The managing director of one recruitment agency told Cayman 27 she’s concerned by this remark from Premier Alden McLaughlin last week:
“We will also look again at the role of employment agencies, and their negative impact on the employment of Caymanians,” said Mr. McLaughlin Thursday (01 February) at the Fidelity CEO conference.
Milly Serpell of Stepping Stones was in attendance. She said when he said it, she was taken aback.
She told Cayman 27 over the last 5 to 10 years there’s been a shift, and now, she said nearly half of her firm’s placements for temporary and permanent positions are secured by Caymanians.
“Sometimes people may look at agencies and think we just, we import people and talent, but I would really like to confirm that that is not the case,” said Ms. Serpell.
Ms. Serpell is challenging the perception that recruitment agencies like hers are bad for Caymanian employment, and she told Cayman 27 the numbers back it up.
“Last year we had 57 Caymanians secure a permanent employment through Stepping Stones, and that represents 49%,” said Ms. Serpell. “Nearly half of our permanent jobs were offered and secured by Caymanians.”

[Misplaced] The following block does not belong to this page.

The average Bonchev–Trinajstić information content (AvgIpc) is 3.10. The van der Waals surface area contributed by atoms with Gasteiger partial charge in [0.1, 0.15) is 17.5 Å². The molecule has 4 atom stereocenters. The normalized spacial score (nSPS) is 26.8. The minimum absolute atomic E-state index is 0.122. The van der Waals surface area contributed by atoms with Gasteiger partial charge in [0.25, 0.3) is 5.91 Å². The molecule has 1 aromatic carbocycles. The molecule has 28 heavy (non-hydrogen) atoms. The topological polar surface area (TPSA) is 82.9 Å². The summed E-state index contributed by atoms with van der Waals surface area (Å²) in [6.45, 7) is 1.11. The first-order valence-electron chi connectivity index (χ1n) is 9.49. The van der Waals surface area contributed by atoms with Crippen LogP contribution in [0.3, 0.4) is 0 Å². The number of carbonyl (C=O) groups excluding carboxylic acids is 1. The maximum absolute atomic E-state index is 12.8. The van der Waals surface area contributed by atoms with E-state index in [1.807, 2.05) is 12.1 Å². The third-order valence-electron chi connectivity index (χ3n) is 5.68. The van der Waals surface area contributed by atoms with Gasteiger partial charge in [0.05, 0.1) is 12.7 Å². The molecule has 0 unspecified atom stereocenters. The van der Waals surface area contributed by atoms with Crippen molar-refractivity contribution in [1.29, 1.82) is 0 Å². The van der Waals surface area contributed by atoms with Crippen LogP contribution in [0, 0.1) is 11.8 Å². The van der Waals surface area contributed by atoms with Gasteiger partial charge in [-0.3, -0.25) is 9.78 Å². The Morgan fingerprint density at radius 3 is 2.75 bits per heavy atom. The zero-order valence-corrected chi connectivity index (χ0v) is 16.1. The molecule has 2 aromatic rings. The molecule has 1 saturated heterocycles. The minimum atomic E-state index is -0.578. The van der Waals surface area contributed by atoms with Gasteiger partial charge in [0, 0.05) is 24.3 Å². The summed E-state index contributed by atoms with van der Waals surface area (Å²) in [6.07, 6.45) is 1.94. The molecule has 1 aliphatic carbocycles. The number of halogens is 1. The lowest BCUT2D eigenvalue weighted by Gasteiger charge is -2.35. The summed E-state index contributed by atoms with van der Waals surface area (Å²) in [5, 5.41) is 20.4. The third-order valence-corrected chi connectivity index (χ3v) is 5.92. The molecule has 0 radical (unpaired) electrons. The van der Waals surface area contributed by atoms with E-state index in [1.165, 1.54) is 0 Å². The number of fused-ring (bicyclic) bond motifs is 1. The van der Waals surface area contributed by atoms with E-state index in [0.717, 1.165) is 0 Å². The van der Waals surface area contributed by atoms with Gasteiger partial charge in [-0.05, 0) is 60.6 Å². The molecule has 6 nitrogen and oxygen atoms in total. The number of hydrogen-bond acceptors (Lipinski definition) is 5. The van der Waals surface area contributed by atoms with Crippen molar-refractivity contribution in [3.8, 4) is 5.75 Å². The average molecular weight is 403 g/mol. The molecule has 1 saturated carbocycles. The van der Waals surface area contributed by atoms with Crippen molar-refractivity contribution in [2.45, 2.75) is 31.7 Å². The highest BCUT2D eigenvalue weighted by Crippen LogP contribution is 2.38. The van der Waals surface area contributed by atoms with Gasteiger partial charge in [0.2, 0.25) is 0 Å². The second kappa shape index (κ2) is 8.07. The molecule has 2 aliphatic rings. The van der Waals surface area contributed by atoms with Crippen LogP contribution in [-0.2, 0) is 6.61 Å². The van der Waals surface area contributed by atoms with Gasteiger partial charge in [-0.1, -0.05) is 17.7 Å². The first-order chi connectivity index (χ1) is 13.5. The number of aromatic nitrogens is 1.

For temporary support staff positions the figures are similar: 48% Caymanian placements in 2017, up from just 19% in 2012. She attributes that to changing trends.
“What I have seen in the last five, 10, probably 12 years is a significant shift,” she explained. “Caymanians now see employment agencies as a viable path way, or stepping stone, to securing temporary or permanent employment.”
Ms. Serpell told Cayman 27 her prospective clients, the companies looking to hire employees, generally tend to engage recruiters for senior-level positions.
“They are not going to pay recruitment fees for school levers, junior staff, unskilled staff,” she said.
And while she recognises she can’t help everybody, she told Cayman 27 her firm’s impact on Caymanian employment is certainly positive.
“The statistics I shared with you today say that we are very successful, but on the back-end of that, the work that we do with the chamber and the schools and the [employment] fairs and CIFEC and the young parents are social obligations that we take very seriously,” said Ms. Serpell.
Ms. Serpell said she has been contacted by staffers from the ministry of HR and Immigration. She indicated she would welcome a dialogue with government with regards to future policy changes.